Wednesday, October 26, 2011

Too many apples . . . ?

It is the season of apples, that's for sure! We bought apples the other day because the Jongolds just looked too good not to get. Besides, we only had one Red Delicious left in the house. Then some friends gave us apples, and the children picked a few of the apples off our tree. So we had quite a few apples, but it wasn't overwhelming. Then our kids went on a field trip to an apple orchard, and each child got a whole bag of apples that they picked themselves. It was starting to get a bit crowded....

And then friends of ours who are moving asked if we wanted to clear off their trees as they weren't going to have time to before they left. Um... yeah, we do want free apples! So we picked two grocery bags FULL of even more apples. Now we have lots and lots of apples.

Lately I've been wondering what to DO with all these apples. After all, we're not going to "just eat" all of them. While I could make applesauce, it tends not to get eaten and also all my canning stuff is still packed Somewhere In A Box. Alright, what else can I do with apples?

I went online and looked up chicken and apples, because that's what I had a lot of for cooking with. I found a wonderful recipe which I tweaked and turned into the following delicious meal for our family.

Chicken, Apple and Onion with Rice

* 2 lbs chicken meat, cut in strips or medallions
* 2 large or 3 medium apples, sliced very thin (preferably in different colors)
* 1 large or 2 medium onions, halved and sliced
* 2 cups jasmine rice, rinsed
* 2 leeks, OR several green onions
* 2 medium carrots
* 2 cups thinly shredded cabbage (any type)
* about 1 cup of sweet red wine (I prefer Sangria myself), OR apple cider
* butter, olive oil, water, and spices as needed

In a large cast iron pan, drizzle a bit of olive oil and a pad of butter (if desired... we like the flavor it imparts to the onions) and allow to heat up but not brown. Add onions and saute until soft, then add apples. Continue to saute until they begin to cook and the pan begins to dry a bit. Add enough wine to moisten the pan (and more oil or butter if necessary) and cover with a loose fitting lid. Cook until the onions and apples are soft and translucent but not falling apart. Carefully spoon out the mixture and add to the bottom of a roasting pan or large dutch oven. Set aside.

Preheat the oven to 350F while doing the next step. Take your chicken (I used medallions because we had chicken breast from a sale, but you could easily just stir fry this) and brown it lightly in the pan you just took your onions and apples out of. I cheated and used a bit of no-stick spray to keep them from crisping. The idea is not to cook the pieces through, but to brown them on both (all) sides to seal in the juice and flavor. Places the cooked pieces on top of the apples and onions in a single layer (if possible; we had to double up in spots). When all the chicken is done, sprinkle with salt, pepper, and a bit of Hungarian paprika, pour the remainder of the wine or cider over it, then put into your pre-heated oven for about a half hour (this will be ready when your rice is ready).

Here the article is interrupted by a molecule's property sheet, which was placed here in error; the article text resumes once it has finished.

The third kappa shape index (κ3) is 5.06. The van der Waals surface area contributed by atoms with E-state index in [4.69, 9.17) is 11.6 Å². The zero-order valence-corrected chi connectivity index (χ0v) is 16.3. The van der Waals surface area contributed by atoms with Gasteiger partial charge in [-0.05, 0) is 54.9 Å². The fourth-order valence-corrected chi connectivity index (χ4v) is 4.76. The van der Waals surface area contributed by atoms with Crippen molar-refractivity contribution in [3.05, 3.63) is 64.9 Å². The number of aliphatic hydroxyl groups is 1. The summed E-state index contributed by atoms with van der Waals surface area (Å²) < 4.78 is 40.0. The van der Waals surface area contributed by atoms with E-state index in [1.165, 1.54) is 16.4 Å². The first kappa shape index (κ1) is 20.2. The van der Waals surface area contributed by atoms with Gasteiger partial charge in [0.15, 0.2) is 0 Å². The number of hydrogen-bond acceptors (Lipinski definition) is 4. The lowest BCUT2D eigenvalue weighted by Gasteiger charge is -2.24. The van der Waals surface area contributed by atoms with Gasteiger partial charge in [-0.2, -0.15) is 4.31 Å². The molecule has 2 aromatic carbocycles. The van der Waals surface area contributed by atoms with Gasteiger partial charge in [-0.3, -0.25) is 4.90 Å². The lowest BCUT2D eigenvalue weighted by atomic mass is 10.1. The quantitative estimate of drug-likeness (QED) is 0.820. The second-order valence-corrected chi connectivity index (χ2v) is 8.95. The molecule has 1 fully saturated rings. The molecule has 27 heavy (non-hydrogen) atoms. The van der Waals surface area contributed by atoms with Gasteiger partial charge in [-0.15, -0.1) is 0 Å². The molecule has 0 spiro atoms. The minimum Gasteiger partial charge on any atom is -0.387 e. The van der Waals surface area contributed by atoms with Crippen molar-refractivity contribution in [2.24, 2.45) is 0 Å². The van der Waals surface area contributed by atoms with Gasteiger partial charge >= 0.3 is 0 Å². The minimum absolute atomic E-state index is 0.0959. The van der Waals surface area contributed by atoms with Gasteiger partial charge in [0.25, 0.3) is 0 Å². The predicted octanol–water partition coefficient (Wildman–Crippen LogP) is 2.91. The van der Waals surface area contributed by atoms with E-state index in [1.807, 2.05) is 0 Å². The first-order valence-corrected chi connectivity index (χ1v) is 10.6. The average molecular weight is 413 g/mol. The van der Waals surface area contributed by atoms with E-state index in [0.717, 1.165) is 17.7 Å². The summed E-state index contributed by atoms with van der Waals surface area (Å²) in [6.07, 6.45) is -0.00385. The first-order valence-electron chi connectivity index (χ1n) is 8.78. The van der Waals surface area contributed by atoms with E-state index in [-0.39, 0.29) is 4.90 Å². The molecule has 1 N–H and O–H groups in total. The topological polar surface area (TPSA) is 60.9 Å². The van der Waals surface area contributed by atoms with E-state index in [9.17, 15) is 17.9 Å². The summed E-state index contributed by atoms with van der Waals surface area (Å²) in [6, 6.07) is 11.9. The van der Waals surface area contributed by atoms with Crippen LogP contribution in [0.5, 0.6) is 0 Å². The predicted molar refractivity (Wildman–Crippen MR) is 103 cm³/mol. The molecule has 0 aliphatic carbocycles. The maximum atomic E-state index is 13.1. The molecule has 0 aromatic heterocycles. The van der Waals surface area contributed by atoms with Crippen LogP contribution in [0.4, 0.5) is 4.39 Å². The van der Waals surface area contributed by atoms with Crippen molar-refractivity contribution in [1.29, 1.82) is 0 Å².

Browned chicken on onions and apples.
After thoroughly rinsing your rice in a colander (this can take up to ten minutes!), let it drip dry for a moment while you heat a tablespoon of olive oil in the pan you just used for the chicken. Don't worry that there's a bit of chicken or onion in it - this only adds to the flavor! Add the rice and heat it well in the oil, stirring it constantly until it is evenly coated with the olive oil. Meanwhile, boil 4 cups of water in a saucepan with a tight lid, and then add the hot, oiled rice to the water and cook per the package instructions. If there are any grains of rice in the pan, wipe them out with a paper towel (but do not wash the pan!).

As your rice and chicken are cooking, you can prepare the rest of the meal. Thinly slice your green onions or leeks (I used leeks, pictured left) and yes, they go back into that same cast iron pan you've been using. Add a bit more oil or spray, and saute until the leeks begin to come apart, but before they get mushy. Using a peeler, peel off strips of fresh carrot, making little curlicues. These go into the pan with the leeks. The little inner core that you have left can be fed to children or munched on yourself, because you can never get that last piece to peel.

Add the cabbage and some hot water (about 2 tablespoons worth, but be prepared to add more as the pan deglazes under the veggies). At this point, any vegetable could be added to the mix: mushrooms, celery, squash, peas, corn... Your imagination is your only limitation. I happened to have carrots, leeks and savoy cabbage from our last run to the farm co-op, and so that's what I used. These should be sauteed until soft and perhaps a bit browned, but not mushy. Sprinkle with spices to taste. Again, I used salt, pepper and paprika, and nothing else.

When the rice is ready, mix the vegetables and the rice together well. Your chicken should also be ready, and can be scooped onto a large platter or into a bowl. The finished product should have a somewhat sweet flavor with a hint of salt to it. The rice will be savory, but because it was all cooked in the pan you started with, it should have a hint of the sweetness of the wine as well. We served this with a side of buttered kernel corn, which seemed to round it out well. It was successful enough that I was asked to make it again sometime, and I was also asked to make the apple and onion mixture as a stand-alone side dish! It turned out pretty, smelled heavenly, and the flavors were both delicate and delicious. This served three adults and two (very ravenous) children with one plate worth of leftovers (and lots of left over rice, but that's never a problem).